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On the Origin and Morphology of Complex Hectometric Type III-like Radio Emissions Observed by Wind/WAVES

Michael J. Reiner


Cane et al. (1981) identified a class of intense, complex, hectometric-kilometric  type III-like bursts (SA events) that  they believed to be produced by electrons accelerated by blast-wave shocks high in the solar corona. Verification of this hypothesis, however, was hampered by the lack of radio observations in the frequency range from ~2 to 20 MHz. Radio receivers  on the Wind spacecraft have recently provided observations in the region of this frequency  gap. In this talk, we review these new observations. Bougeret et al. (1998) observed one type III-like burst that appeared to originate from the backbone of a metric type II burst, which are believed to correspond to coronal shocks. This type III-like burst, which was not associated with any metric type III or decimetric radio emissions, was observed to extend through the kilometric wavelength regime. Reiner and Kaiser (1999) studied the morphological characteristics of intense, complex type III-like bursts in the frequency range from 1 to 14 MHz and found distinct differences above and below ~7 MHz, suggesting different origins. Finally, Reiner et al. (2000) studied a number of complex, hectometric-kilometric type III-like events that were associated with the simultaneous presence of decimeter wavelength radio emissions. From a comparison of the shape and duration of the burst profile at 1 MHz with that at decimetric wavelengths, they concluded that the complex type III-like bursts were likely generated by electrons accelerated by the primary flare energy release process.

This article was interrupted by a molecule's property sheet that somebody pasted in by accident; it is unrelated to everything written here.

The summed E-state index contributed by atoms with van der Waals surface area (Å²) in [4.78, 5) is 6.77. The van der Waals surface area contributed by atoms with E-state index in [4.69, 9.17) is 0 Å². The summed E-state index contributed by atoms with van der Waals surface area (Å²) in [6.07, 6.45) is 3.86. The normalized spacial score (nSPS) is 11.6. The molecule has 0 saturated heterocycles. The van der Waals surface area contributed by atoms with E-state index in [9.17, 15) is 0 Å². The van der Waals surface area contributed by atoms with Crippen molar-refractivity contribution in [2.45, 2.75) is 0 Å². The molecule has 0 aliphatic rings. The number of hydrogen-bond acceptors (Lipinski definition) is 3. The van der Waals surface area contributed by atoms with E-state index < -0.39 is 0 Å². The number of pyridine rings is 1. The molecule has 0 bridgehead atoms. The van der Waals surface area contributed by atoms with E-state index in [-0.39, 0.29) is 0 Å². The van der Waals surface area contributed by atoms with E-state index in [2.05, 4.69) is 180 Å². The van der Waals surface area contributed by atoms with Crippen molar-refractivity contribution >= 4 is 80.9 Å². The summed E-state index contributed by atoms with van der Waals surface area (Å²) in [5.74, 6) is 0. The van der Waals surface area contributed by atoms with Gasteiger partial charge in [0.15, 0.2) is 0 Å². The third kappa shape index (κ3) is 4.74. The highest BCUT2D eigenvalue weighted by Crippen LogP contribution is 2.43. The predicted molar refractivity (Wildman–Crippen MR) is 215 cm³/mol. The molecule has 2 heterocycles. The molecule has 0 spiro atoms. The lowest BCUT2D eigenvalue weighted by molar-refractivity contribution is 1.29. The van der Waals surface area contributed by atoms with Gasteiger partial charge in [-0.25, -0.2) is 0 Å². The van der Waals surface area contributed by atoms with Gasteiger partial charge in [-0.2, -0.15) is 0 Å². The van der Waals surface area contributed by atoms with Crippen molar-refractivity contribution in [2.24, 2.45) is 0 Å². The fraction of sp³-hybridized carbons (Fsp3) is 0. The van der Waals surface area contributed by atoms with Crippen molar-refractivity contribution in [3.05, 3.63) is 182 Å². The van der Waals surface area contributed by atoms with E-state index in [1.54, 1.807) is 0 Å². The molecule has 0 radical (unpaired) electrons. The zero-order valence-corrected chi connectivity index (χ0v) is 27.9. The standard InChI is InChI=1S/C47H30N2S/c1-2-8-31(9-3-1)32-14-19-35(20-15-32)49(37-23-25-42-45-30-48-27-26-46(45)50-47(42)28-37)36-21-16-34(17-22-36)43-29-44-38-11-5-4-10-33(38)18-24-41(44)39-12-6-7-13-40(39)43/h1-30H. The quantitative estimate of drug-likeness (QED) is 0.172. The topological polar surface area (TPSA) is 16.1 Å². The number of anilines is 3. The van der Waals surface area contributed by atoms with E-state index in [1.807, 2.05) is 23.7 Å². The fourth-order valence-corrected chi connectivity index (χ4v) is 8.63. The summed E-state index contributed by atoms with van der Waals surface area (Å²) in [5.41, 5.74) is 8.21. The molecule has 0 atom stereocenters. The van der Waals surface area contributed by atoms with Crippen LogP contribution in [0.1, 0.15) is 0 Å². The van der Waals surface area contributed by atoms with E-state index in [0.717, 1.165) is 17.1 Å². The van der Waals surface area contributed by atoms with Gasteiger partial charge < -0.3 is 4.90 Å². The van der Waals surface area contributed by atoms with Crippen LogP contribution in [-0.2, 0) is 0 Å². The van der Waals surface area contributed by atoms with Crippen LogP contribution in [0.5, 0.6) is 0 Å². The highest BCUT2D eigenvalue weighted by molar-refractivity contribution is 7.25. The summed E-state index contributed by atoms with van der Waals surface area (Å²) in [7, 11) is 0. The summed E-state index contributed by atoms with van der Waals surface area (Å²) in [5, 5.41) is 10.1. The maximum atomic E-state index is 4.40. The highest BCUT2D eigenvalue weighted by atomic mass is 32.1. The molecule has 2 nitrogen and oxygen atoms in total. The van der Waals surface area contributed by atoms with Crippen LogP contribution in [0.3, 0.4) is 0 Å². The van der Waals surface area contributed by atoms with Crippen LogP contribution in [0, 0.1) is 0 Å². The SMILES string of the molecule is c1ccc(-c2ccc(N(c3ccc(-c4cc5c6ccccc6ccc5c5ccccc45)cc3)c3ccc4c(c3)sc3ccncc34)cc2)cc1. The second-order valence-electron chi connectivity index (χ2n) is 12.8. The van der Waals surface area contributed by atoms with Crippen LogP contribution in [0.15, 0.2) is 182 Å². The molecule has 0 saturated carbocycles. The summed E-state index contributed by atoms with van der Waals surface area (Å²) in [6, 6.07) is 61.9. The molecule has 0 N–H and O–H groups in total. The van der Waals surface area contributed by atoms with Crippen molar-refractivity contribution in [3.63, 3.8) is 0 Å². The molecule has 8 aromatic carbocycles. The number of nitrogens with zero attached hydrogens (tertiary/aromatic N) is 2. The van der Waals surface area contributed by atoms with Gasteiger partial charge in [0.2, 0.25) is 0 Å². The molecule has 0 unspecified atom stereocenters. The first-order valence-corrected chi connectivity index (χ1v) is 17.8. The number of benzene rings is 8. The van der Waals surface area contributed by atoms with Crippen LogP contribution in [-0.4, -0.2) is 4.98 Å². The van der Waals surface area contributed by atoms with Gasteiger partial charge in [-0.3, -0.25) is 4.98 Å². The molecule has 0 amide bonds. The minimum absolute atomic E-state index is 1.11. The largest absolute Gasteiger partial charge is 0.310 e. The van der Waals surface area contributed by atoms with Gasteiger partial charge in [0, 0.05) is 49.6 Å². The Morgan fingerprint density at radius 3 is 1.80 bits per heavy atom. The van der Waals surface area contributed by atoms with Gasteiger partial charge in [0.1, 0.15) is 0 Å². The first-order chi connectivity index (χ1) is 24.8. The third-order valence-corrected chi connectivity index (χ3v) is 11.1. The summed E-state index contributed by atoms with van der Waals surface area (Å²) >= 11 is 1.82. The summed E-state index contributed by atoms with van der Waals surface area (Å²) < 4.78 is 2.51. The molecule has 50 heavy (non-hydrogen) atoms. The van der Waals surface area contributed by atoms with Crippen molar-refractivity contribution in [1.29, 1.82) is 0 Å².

Cane, H. V. et al., Geophys. Res. Lett., 12, 1285, 1981
Bougeret, J.-L. et al., Geophys. Res. Lett., 25, 2513, 1998
Reiner, M. J. and M. L. Kaiser, Geophys. Res. Lett., 26, 397, 1999
Reiner, M. J. et al., Astrophys. J., 530, xxx, 2000

  Organization: Raytheon ITSS
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        e-mail: reiner@urap.gsfc.nasa.gov
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